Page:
We have discussed many times over the last decade or so how the market‘s reactions to scary headlines and prognostications of gloom can be described as a “hissy fit”.
It’s like the reaction of the spoiled child who is told they can’t have any more candy: stomp out of the room in a huff and whine and complain for hours as if that is going to make a difference.
Worse yet, and certainly the root cause of “spoiled child syndrome,” the parent gives in and lets the child have what they want only to find the child finds something else to be “pissy” about.
Obviously, given the way markets have acted lately, clearly the markets are the child, and one might argue a combination of the Federal Reserve and the financial media are the parent.
As we are about to witness yet another Fed meeting this week, and the paranoid in the financial world are all atwitter about what the wizards of money are going to do with interest rates, one would think the sun rises and sets based on their actions.
It is our belief that the economy suffered greatly by the overdone and excessive “zero interest rate” (ZIRP) policy by the Fed in the wake of the 2008-9 financial debacle, the effects of which served to distort the concept of risk in the minds of investors.
Essentially, with zero percent interest rates, time was considered to have no value and, thus, the desire to risk capital over time considerably dried up.
Just as the Fed has begun to get its sanity about it and taken steps to correct that distortion, the drumbeat has become louder and louder that they should stop raising the target for interest rates, in order to save the economy from certain recession.
These calls are coming from the same folks who have been predicting for ten years now that we were sure to be heading for Armageddon in the financial markets and the economy, only to have been consistently proven wrong.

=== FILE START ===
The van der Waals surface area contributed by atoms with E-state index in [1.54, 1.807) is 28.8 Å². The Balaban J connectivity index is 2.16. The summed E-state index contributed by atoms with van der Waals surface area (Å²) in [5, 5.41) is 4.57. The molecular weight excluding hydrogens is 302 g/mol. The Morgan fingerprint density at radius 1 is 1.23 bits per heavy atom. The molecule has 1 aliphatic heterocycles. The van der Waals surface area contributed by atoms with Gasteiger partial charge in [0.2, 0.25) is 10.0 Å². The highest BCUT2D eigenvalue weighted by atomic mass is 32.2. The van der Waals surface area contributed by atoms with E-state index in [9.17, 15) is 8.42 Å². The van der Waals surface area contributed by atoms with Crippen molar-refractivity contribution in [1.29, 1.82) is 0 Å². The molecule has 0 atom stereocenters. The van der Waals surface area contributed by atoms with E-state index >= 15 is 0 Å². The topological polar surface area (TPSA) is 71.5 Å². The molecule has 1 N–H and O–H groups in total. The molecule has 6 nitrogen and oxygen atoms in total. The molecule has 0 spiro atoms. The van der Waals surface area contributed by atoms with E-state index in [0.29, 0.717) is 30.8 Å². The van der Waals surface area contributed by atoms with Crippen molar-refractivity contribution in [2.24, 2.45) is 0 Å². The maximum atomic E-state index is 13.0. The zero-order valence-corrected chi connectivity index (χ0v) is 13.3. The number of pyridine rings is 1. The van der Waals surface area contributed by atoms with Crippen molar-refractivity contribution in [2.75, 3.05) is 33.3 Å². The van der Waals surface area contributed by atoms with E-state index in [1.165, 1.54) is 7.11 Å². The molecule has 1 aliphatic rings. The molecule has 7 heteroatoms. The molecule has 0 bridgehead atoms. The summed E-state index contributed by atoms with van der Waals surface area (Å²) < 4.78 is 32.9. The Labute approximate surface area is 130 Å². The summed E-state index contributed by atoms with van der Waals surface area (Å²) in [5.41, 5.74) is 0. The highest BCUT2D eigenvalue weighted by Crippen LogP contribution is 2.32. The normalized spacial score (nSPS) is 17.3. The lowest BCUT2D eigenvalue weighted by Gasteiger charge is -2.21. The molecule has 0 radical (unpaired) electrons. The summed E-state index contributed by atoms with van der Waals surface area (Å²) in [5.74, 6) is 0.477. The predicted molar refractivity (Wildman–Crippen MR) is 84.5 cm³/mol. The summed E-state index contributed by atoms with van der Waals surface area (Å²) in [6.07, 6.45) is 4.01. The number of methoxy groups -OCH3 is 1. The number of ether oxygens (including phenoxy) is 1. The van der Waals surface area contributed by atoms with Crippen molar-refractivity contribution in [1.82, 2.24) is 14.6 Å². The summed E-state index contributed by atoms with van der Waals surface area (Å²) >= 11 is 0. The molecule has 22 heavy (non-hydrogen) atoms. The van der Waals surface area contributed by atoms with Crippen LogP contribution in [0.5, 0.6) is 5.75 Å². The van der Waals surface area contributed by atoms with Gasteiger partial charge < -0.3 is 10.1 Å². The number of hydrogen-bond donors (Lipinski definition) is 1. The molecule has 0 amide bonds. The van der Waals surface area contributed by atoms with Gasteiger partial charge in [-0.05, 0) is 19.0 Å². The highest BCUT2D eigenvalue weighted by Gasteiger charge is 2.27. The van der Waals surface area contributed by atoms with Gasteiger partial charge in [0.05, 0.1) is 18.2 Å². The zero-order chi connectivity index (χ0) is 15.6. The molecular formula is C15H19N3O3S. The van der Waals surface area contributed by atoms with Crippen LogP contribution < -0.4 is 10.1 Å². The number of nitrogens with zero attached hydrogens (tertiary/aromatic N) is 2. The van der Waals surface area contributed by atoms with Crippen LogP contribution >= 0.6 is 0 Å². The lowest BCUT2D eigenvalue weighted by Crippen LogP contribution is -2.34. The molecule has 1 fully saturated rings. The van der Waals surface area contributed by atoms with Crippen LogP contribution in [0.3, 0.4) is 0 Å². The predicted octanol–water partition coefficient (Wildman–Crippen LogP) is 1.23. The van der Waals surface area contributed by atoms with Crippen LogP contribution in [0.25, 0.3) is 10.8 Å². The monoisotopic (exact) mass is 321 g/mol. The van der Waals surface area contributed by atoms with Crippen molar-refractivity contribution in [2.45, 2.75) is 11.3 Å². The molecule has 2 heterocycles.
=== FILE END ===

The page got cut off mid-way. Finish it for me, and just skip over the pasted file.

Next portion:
No doubt, at some point, there will be a “correction” in the economy, and it will likely be due to the Fed overreaching and raising rates too high.
Or it may come from some external shock. Or it may simply be a normal “cycle correction” — as is perfectly normal in a dynamic economy.
Nonetheless, the violence with which markets have reacted to these fears has amounted to the worst hissy fit we have seen in a few years. Certainly, correcting stock prices are also a normal occurrence in the markets.
However, the ferocity of this correction and the wild day-to-day swings (even intra-day swings) have been something to marvel at.
We have also noticed that, at least in our portfolios of growing companies, the volume of shares trading has been quite low, given the volatility. It may be part of why we are seeing this level of “manic” market activity. It’s been a sort of “buyers’ strike,” if you will.
All of this reminds us of what our mentor, Dick Taylor, used to counsel: “are you going to let 1% of shareholders tell you what your businesses are worth on any given day?”
Those are words by which every investor would be wise to live. And as markets seem to relentlessly be stuck on a downward spiral, remember that this too shall pass, and those who have taken a business approach to investing will be best served, and live to experience the inevitable recovery.